Category Archives: Corals

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Reef Threads Podcast #228


Make every effort to attend the MBI Workshop, July 25.

It’s a new week and we have a new podcast for reef-aquarium junkies. This week’s topics are the MBI workshop, MASNA scholarships, lionfish, and the definition of a biotope. Download the podcast here, or subscribe to our podcasts at iTunes. Also, follow us on Twitter at reefthreads.—Gary and Christine

Sponsor: Rod’s Food
Rod’s Food website

MBI Workshop
MBI Workshop, July 25, Cranbrook Institute, Bloomfield Hills, MI

MASNA Scholarships
MASNA Scholarship applications due June 19

Lionfish overwhelm
A recap of what we’ve learned about invasive Lionfish this month (none of it good), Leonard Ho, Advanced Aquarist.

Biotopes
What Constitutes a Marine Biotope Aquarium?, Jeff Kurtz, Saltwater Smarts,

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Gymnomuraena zebra: Another Moray You Just Might Love!

Zebra moray (Gymnomuraenea zebra)On various occasions, I’ve written about my fondness for the snowflake moray eel (Echidna nebulosa), in one post even going so far as to claim there may be no better eel for the marine aquarium. My biases notwithstanding, I can’t deny that certain other morays make excellent aquarium candidates as well. Among them is the stunning zebra moray (Gymnomuraenea zebra), which has a pretty sterling reputation for being peaceful, hardy, adaptable, and generally safe around piscine tankmates. Physical traitsAs you might guess from its common name and specific epithet, G. zebra is brown overall with a series of vertical white to yellowish bands running the length of its body (or is it white to yellowish overall with vertical brown bands?). Typically eel-shaped, this species can reach a length of almost five feet—but that’s the record holder. Most specimens are unlikely to achieve that prodigious length

Friday Rewind

…and because it’s my birthday I’ll indulge myself and you all with a Friday afternoon look back at one of my favorite coral and music videos. More:

Xenia Refugium. What’s in/by your sump?

A twist on the refugium concept. The Xenia refugium.

A twist on the refugium concept. The Xenia refugium.

 Inspired by Jake Adams and Julian Sprung’s friendly debate on Refugiums last MACNA, I decided to remove algae from my Refugium and replace it with Xenia. I wanted to remove any nuisance algae but save beneficial Chaetomorpha and Caulerpa, so I added urchins, snails, and tangs. I also decided to try 24-hour lighting for the benefit of a more stable pH. I wasn’t sure how the Xenia would respond, and I was ready to switch to a reverse day/night cycle if needed.… More:

Video: A Timelapse Encounter… With LPS Corals

[embedded content] OK, so it’s been a little quieter than usual on the blog over the last few weeks, and we can now reveal why. In short, we’ve been busy behind the scenes creating this short video which we hope will be the first in a series of similar productions. In this introductory piece, we get ‘up close and personal’ with a range of LPS corals currently residing in our Black Tank, employing some timelapse macro and pure fluorescence imagery to ‘shed light’ on some of their otherwise hidden habits. Don’t forget to select full 1080HD resolution to see the fine detail! As said, we hope to continue the series as time permits and expand to focus on different groups of invertebrates… and as ever, we’ll certainly be looking to keep pushing the envelope in reef imagery by investing in new equipment and software for future offerings.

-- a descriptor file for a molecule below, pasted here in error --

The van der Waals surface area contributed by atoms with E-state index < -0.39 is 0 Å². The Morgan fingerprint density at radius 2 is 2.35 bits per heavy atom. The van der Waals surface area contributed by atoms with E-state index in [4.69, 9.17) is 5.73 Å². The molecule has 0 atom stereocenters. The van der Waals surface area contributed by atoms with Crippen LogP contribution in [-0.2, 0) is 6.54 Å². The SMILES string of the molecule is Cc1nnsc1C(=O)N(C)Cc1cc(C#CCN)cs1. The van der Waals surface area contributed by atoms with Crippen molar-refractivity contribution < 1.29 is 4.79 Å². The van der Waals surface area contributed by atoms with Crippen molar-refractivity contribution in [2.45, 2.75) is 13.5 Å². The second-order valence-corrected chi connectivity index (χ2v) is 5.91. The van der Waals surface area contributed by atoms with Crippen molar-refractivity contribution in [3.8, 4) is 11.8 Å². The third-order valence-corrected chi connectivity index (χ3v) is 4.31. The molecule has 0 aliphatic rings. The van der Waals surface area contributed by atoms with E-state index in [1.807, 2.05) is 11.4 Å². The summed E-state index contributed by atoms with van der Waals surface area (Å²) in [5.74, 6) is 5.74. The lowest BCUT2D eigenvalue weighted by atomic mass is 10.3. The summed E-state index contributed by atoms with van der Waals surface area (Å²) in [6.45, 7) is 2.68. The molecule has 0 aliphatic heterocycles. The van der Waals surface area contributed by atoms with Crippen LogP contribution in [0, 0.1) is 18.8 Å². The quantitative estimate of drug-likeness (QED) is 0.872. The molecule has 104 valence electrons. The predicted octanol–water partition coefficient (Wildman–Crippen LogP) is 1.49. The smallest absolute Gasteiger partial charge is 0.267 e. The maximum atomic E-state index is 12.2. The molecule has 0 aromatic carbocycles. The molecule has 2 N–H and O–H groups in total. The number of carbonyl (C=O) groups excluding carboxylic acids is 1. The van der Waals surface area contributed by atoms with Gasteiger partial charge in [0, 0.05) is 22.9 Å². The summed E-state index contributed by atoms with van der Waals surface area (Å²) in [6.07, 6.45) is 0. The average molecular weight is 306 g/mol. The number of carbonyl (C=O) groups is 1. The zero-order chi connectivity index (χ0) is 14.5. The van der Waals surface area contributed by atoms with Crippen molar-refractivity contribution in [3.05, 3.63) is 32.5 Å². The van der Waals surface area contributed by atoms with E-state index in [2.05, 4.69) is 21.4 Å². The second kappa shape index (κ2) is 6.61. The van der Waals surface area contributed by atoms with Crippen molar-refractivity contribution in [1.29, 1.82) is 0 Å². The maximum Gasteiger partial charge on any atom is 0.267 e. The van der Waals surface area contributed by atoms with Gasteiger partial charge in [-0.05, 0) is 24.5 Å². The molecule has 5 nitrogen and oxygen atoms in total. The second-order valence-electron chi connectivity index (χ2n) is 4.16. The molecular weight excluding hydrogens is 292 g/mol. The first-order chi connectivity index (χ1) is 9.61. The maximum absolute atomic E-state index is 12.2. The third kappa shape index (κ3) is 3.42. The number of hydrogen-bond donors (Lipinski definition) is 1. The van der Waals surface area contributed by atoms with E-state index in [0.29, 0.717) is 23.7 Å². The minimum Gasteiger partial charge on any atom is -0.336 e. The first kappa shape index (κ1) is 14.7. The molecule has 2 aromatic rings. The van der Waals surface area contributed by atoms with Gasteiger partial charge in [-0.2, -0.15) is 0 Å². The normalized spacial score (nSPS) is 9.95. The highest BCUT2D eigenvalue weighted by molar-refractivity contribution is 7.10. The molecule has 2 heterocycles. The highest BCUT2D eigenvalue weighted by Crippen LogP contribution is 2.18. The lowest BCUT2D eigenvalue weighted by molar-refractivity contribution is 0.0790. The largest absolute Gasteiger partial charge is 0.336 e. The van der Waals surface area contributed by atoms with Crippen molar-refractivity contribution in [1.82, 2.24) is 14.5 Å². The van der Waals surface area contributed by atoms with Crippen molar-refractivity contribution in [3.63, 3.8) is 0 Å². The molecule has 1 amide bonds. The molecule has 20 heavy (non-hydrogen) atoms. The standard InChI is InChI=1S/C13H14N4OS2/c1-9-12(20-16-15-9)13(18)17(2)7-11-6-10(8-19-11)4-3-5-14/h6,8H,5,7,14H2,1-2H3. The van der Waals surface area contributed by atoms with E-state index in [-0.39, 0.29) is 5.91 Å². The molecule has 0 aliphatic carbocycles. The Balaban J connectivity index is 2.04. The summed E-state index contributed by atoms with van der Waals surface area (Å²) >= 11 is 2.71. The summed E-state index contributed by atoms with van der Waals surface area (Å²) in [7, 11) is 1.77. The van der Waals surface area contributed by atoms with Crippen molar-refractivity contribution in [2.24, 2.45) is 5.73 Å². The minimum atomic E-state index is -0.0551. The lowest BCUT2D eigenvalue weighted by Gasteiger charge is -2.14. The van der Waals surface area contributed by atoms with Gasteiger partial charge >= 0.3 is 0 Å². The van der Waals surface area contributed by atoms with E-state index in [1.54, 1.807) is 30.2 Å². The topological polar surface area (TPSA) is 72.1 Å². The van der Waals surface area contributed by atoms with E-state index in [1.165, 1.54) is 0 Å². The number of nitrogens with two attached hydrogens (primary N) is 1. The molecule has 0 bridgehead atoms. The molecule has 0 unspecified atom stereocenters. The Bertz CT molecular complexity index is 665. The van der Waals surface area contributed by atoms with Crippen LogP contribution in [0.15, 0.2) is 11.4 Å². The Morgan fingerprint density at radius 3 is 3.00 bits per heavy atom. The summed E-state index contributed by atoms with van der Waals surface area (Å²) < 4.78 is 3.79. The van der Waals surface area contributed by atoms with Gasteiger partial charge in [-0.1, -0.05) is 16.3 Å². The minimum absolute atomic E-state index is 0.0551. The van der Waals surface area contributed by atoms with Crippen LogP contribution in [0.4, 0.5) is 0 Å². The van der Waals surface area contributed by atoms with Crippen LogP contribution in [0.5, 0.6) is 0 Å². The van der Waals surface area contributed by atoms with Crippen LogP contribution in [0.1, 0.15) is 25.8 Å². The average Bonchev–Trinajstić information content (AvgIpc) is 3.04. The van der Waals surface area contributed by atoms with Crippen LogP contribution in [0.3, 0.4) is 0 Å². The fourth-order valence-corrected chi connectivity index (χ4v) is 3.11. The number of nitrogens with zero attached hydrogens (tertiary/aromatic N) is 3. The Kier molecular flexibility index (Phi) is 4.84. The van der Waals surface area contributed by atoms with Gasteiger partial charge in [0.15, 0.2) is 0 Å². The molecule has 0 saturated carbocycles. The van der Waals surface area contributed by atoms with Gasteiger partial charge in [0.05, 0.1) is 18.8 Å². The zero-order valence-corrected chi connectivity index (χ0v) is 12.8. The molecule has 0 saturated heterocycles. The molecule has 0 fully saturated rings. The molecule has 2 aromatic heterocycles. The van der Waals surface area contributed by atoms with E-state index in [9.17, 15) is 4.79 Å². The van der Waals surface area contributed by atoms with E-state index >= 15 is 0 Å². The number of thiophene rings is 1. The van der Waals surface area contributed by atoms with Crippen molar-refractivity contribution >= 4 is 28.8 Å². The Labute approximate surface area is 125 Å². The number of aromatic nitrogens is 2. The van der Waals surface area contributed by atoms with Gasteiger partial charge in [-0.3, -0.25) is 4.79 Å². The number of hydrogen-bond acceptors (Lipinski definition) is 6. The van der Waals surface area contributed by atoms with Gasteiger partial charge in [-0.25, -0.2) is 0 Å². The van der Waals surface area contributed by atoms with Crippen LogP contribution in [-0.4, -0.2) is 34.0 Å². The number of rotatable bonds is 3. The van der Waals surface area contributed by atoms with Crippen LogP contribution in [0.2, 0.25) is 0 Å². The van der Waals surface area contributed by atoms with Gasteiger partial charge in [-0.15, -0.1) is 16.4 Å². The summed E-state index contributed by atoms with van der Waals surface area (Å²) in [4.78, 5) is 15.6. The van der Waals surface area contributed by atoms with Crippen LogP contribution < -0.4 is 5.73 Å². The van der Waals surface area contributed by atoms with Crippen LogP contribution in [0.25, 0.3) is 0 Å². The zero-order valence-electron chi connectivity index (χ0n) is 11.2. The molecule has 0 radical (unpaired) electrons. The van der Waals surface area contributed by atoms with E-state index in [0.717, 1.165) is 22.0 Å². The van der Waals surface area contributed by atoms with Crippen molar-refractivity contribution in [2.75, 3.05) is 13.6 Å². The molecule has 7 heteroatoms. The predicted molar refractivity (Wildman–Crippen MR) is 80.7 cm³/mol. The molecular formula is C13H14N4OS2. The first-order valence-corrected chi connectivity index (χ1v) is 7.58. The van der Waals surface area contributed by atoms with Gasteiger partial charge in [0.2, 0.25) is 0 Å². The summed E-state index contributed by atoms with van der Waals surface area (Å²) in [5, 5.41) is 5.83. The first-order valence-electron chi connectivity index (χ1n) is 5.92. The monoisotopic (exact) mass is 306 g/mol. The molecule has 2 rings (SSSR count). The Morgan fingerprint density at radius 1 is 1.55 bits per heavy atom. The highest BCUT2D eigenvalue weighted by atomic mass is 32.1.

How to Prevent Fish from Stealing Coral Food

Brain coral with feeding tentacles out at nightWhen it comes to acquiring food, fish will take the path of least resistance. And one of the best ways for a fish to score an easy meal is to snatch morsels away from their glacially slow-moving invertebrate tankmates. Heck, it’s practically like taking candy from a baby, except babies usually cry a lot louder when they’re robbed of treats. For hobbyists who keep corals or other invertebrates with a high demand for regular targeted feeding—e.g., many LPS corals and anemones—such food thievery can be a genuinely aggravating issue. The good news is, using one or more of the following techniques, it’s often possible to eliminate, or at least reduce, this bad behavior:Distract the culprits You may be able to buy your coral a few precious moments at mealtimes by first delivering food to the fish in another part of the tank and then quickly target feeding the coral. Of course, this is only effective if the fish haven’t already learned to identify the coral in question as a source of easy victuals. In that case, they’ll likely just gobble up their own food and then proceed to shake down the coral anyway

Rock Flower Anemone Collection! CRAZY HD

My Facebook Page: https://www.facebook.com/coralfish12g My Instagram Page: https://instagram.com/coralfish12g/ Frost Nguyen AznNutty's SaltwaterConnections SaltwaterConnections@hotmail.com These are beautiful rock flower anemones. Frost Nguyen had these at his vendor booth at the CMAS Frag Swap in Chicago.

Reef Threads Podcast #227


Look for Momma.

This week we play What’s on the Home Page, in which we visit a bunch of websites and see what they have to offer. Download the podcast here, or subscribe to our podcasts at iTunes. Also, follow us on Twitter at reefthreads.—Gary and Christine

Sponsor: Rod’s Food
Rod’s Food website

What’s on the Home Page links
Live Aquaria’s Reef Care resource

WikiHow’s Reduce Aquarium Maintenance

Bulk Reef Supply

Marine Depot

Salty Supply

Foster & Smith Pet Education

Premium Aquatics

ORA

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